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Coronavirus - do I need to worry?

Updated: Apr 13, 2020

Do you find yourself getting caught up in the panic over the Coronavirus Outbreak? Are you racing from one grocery store to another, trying to find toilet paper? Are you losing sleep, worrying about whether to cancel the travel you have scheduled for this Spring? Maybe it’s time to STOP.

The STOP skill is one of my favorites from the curriculum of Dialectical Behavior Therapy (DBT)*. It’s very useful for when our emotions feel out of control and compel us to act impulsively. Right now, with a global pandemic, it’s natural to worry about the many implications of the virus spreading, but when we panic, we are not able to think clearly and evaluate whether our behavior is truly serving us. Marsha Linehan, the developer of DBT, created the STOP skill for just such a time as this.

STOP is an acronym that stands for:

  • Stop: Literally stop. Don’t say anything. Don’t do anything. This can prevent you from taking action or saying something that you will later regret.

  • Take a step back: Either physically or metaphorically – or both! Give yourself some space from the situation so you can see the bigger picture; get more context. Allow yourself to breathe.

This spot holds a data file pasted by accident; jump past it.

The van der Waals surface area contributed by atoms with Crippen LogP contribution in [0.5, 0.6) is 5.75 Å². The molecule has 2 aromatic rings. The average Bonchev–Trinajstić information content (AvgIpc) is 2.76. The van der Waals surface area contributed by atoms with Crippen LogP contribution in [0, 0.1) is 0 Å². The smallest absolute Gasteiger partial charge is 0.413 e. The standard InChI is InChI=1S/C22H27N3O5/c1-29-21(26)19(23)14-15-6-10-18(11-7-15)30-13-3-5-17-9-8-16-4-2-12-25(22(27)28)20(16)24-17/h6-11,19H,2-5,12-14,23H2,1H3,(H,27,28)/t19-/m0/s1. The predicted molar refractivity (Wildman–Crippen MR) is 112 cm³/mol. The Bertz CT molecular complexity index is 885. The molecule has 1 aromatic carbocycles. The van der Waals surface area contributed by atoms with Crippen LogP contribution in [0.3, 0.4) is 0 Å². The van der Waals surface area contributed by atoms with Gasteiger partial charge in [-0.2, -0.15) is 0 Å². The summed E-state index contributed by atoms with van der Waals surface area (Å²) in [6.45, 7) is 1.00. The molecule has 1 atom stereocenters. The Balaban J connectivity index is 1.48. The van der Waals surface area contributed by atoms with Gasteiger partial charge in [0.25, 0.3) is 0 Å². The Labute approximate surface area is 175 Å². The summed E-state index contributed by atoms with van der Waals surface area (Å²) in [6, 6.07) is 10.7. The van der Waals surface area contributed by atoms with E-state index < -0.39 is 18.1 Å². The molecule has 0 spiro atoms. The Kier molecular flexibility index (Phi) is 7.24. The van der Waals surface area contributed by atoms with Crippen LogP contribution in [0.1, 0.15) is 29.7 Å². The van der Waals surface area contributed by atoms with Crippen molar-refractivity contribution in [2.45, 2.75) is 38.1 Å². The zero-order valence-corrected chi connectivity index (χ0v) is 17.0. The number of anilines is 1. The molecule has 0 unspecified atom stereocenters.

• Observe: Are there thoughts swirling in your mind, keeping you up at night? See if you can slow them down and notice what you’re thinking. Notice any emotions or urges or physical sensations.

  • Proceed Mindfully: Give yourself a chance to think before acting or speaking. Check in with your Inner Wisdom – what is that quiet, gentle voice saying, from deep inside you? Take action that fits your person and your character rather than letting panic decide for you. Proceed in peace.

Practicing the STOP skill during times of anxiety and panic allows us to reconnect with our inner wisdom; to make wise choices that make sense for ourselves, for our families, and for our community. This is a good time to Take a Deep Breath and check in with yourself, and then make decisions from a place of Wisdom and Peace.

May you be safe.

May you be happy.

May you be healthy.

May you be at peace.



* From DBT Skills Training Handouts and Worksheets, Second Edition, by Marsha M. Linehan. Copyright 2015 by Marsha M. Linehan.

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